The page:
Kiran Velpula recalls being on stage at an event to raise funds for his research on brain cancer when a group of teen boys approached him.
“This group of kids had a cookout or something and raised $100. They presented me with that check and I asked why they did what they did. One of them said their dad had died of brain cancer,” Dr. Velpula said.
“Receiving that $100 check was one of the most touching things I’d experienced,” he said. “I feel the pain of family members who have lost someone to brain cancer. It really drives me in what I do.”
Velpula is an assistant professor in the Department of Cancer Biology and Pharmacology at the University of Illinois College of Medicine Peoria (UICOMP). His PhD expertise is in tumor metabolism, molecular biology, signal transduction and cancer biology.
For about 12 years, the research of Velpula and his research partner, Andrew Tsung, MD, head of the Department of Neurosurgery at UICOMP and director of Neurosurgery and Physiatry Services at OSF HealthCare Illinois Neurological Institute, has centered on glioblastoma.
‘It’s a black box. Cancer in the brain functions in a different way.’
Glioblastoma is the most common malignant brain tumor in adults and is also the most lethal. The average survival time is just 15 months, despite often aggressive treatment including surgery, radiation and chemotherapy. There is no cure.
Their research is partially backed by community support, including significant funding from the Mark Linder Walk for the Mind and the KB Strong Foundation. The not-for-profit organizations are named for Mark Linder, a Peoria native who died in 2005 after battling brain cancer for several years, and Kevin Brown of Washington, Illinois, the successful high school basketball coach who in 2019 lost his less than one-year fight against glioblastoma.
Over the years, the Mark Linder Walk has raised $803,000 for the Velpula-Tsung research efforts. To date, KB Strong has donated more than $151,000 to the cause.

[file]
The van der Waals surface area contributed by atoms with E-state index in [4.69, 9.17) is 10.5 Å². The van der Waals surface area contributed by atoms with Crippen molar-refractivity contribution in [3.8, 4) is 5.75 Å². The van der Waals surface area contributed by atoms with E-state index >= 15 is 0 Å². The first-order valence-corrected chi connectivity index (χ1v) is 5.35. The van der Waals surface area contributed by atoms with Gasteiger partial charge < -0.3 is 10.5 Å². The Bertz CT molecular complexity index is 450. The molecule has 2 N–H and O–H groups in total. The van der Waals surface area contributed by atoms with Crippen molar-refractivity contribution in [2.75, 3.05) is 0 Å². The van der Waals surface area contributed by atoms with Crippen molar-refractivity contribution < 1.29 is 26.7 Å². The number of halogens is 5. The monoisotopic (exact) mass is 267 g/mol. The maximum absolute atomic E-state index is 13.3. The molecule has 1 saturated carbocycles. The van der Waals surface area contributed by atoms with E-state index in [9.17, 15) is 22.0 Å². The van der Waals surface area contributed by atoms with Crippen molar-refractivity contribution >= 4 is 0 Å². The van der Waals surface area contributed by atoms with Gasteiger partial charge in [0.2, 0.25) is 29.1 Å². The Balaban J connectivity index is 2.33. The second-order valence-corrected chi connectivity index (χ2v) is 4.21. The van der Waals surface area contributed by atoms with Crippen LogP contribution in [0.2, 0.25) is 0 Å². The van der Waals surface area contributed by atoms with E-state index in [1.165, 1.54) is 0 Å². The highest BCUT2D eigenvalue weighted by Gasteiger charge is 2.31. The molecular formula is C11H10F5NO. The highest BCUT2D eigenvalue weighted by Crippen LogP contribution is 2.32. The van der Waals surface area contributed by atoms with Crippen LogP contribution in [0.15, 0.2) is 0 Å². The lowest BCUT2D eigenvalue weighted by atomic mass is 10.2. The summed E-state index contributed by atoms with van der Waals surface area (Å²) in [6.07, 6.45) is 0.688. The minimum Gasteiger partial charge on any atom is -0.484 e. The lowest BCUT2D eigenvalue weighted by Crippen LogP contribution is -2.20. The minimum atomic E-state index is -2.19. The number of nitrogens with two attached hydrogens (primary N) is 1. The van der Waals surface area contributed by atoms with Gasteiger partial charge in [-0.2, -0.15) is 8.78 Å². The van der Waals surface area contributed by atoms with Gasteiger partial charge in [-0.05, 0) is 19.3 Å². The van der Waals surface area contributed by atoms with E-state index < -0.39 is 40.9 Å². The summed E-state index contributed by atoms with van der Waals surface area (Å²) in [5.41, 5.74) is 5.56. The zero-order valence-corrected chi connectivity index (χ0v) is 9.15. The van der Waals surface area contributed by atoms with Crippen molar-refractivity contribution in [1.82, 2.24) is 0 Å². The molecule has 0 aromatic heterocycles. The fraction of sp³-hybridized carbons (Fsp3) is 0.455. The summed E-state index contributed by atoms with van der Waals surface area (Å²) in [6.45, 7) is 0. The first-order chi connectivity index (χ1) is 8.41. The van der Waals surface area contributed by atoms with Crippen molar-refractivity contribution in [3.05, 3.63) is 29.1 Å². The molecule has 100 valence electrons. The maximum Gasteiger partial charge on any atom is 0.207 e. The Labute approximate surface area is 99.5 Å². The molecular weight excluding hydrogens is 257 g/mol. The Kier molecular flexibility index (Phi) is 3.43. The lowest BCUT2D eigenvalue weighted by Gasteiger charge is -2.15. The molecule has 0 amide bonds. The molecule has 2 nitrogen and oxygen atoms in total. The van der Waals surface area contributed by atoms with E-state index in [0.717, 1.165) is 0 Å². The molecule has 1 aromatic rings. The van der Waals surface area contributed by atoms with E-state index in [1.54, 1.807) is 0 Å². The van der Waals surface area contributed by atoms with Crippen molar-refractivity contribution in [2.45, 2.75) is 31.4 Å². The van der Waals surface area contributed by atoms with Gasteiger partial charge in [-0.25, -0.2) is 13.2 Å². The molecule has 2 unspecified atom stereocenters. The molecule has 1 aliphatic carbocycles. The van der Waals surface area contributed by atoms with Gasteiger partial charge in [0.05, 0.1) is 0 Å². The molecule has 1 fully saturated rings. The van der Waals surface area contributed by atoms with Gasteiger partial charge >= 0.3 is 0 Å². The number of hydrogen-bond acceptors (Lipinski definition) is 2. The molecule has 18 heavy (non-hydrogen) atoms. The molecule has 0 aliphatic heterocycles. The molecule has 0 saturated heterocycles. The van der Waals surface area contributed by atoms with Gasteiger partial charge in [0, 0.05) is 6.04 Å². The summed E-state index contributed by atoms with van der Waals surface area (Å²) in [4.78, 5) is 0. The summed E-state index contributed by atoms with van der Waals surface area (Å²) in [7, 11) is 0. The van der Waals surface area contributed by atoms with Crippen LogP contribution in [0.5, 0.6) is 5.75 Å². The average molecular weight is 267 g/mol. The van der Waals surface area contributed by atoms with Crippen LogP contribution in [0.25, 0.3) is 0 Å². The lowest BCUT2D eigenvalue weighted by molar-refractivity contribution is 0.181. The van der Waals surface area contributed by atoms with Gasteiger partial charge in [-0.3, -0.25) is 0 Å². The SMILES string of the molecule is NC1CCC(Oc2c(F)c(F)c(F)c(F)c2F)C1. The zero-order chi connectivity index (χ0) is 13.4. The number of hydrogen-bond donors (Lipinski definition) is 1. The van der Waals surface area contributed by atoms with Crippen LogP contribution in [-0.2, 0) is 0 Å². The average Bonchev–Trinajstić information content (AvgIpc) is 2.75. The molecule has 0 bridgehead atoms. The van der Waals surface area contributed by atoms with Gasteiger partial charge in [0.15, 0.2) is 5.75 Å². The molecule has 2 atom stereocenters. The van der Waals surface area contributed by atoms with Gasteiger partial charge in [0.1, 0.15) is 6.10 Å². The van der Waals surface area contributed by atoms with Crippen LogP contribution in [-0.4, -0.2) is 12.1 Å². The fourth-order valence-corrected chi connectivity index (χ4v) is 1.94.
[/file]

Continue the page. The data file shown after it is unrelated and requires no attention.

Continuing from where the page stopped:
The goal of Velpula and Tsung is to identify novel therapeutic avenues and develop small molecule inhibitors for the devastating tumors.
“We’re understanding how the cancer cells live and grow,” Velpula said.
The takeaways of their research, Tsung says, are difficult.
“We’re understanding how to stop the tumor growth and control facets of the tumor. It’s not like the movies when you hear about a ‘cure.’ It’s an arduous process and it’s incremental over decades,” he said. “We’re looking at cellular signaling and metabolism to understand a unique way for treating cancer. Most people think of killing cancer, but we’re researching to understand how a cancer cell can metabolize and shut itself down.”
They were the first team to show that Galectin-1, a type of animal lectin, interacts with carbonic anhydrase-IX in patients with glioblastoma. Targeting Galectin-1 in lab tests showed a significant increase in survival. Interestingly, Galectin-1 is a protein found in COVID-19.
Their research has resulted in the publication of 55 articles in journals such as Cell Death and Disease, Cancer Research, International Journal of Molecular Sciences and the American Journal of Cancer Research. Each published article reflects a “finding.” These findings help other researchers in their own work.
“They are small building blocks built upon one another and all of those are built on failures,” Tsung said. “We’re not going to come to the table in three years and say, ‘Eureka! A cure.’ The brain is especially hard to research compared to other fields of cancer. It’s a black box — it’s secured off from the rest of the body… Cancer in the brain functions in a different way.”
Currently, there is only one drug used to treat glioblastoma — temozolomide. The drug, Velpula said, kills the cancer cells initially but doesn’t prevent the tumor from growing back.
The partnership of a professor and a surgeon is uncommon, but both bring strengths to the lab. Tsung identifies problems he sees as he interacts directly with patients. Together they work toward solutions, along with their post-doctorate research specialist, Maheedhara Guda, PhD.
While their long-term goal is to develop new therapeutic drugs to control tumor growth, they have to first identify what the drugs will target, Velpula said.
“We’ve made a lot of strides in identifying novel targets that could be used to stop the progression of the tumor,” he said.
But he calls finding a cure or at least a drug to better treat glioblastoma a Herculean task.
“We are hopeful — we live on hope,” Velpula said. “But we’re also stubborn… Hope is always there.”